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Technology in Australia 1788-1988Australian Academy of Technological Sciences and Engineering
Table of Contents

Chapter 11

I The Present Energy Economy

II Australian Energy Consumption

III Research And Development

IV Coal
i Transition at the coal face
ii Further development of face mechanisation
iii Mechanisation outside the face area
iv Open-cut mining in NSW
v Open-cut mining in Queensland
vi Underground mining in Queensland
vii The state of the art
viii Conclusion

V Oil And Natural Gas

VI Solar Energy

VII Nuclear Energy

VIII Bagasse Firewood And Other Biomass

IX Electric Power Generation And Distribution electric Power Generation And Distribution

X Manufactured Gas

XI Industrial Process Heat



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It is not to be thought that Australian miners alone were resistant to the onset of mechanisation, as in the early days of its introduction in America there were serious conflicts between management and men on this issue, as evidence by the American equipment supplier who arrived at a colliery on the day that full time operations with machines were scheduled to commence. The man was carrying a revolver which caused consternation with the colliery officials who demanded an explanation. The reply was that before the day was out he fully expected to be holed up in an empty boiler shell taking pot shots out of the inspection ports.

This state of affairs was never reached in Australia but the overall opposition, particularly to the use of machines in pillars, was to delay the full benefits of technology for many decades. For, as mentioned earlier, under this restriction the mechanical equipment could only operate, at best, on 50 per cent of the coal reserves.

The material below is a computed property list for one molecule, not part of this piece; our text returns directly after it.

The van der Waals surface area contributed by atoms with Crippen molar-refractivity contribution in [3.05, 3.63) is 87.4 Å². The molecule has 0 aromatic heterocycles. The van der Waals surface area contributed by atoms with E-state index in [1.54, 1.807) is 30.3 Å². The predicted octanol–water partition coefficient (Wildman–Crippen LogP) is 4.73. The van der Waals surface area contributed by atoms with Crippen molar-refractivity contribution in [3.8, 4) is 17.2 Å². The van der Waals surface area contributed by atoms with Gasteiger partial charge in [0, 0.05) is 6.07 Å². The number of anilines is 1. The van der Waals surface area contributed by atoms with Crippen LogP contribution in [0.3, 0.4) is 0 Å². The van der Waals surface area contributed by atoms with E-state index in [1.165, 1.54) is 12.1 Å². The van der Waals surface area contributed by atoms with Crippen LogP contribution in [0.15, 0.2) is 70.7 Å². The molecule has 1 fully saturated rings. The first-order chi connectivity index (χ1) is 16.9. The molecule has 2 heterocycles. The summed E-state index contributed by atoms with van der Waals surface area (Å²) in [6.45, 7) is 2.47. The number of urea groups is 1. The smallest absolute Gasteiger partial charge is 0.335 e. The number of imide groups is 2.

The benefits conferred by mechanisation and the application of advanced technologies have over the years become apparent to all sections of the coal mining industry so that there no longer is the blind resistance to innovative changes which existed in Australia prior to the Second World War. The Australian coal miner has proven adaptive and innovative in the use of new techniques, so that provided new procedures are introduced with common sense and care there seems little doubt that this country will continue to hold its position in the world competitive situation.

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© 1988 Print Edition pages 797 - 798, Online Edition 2000
Published by Australian Science and Technology Heritage Centre, using the Web Academic Resource Publisher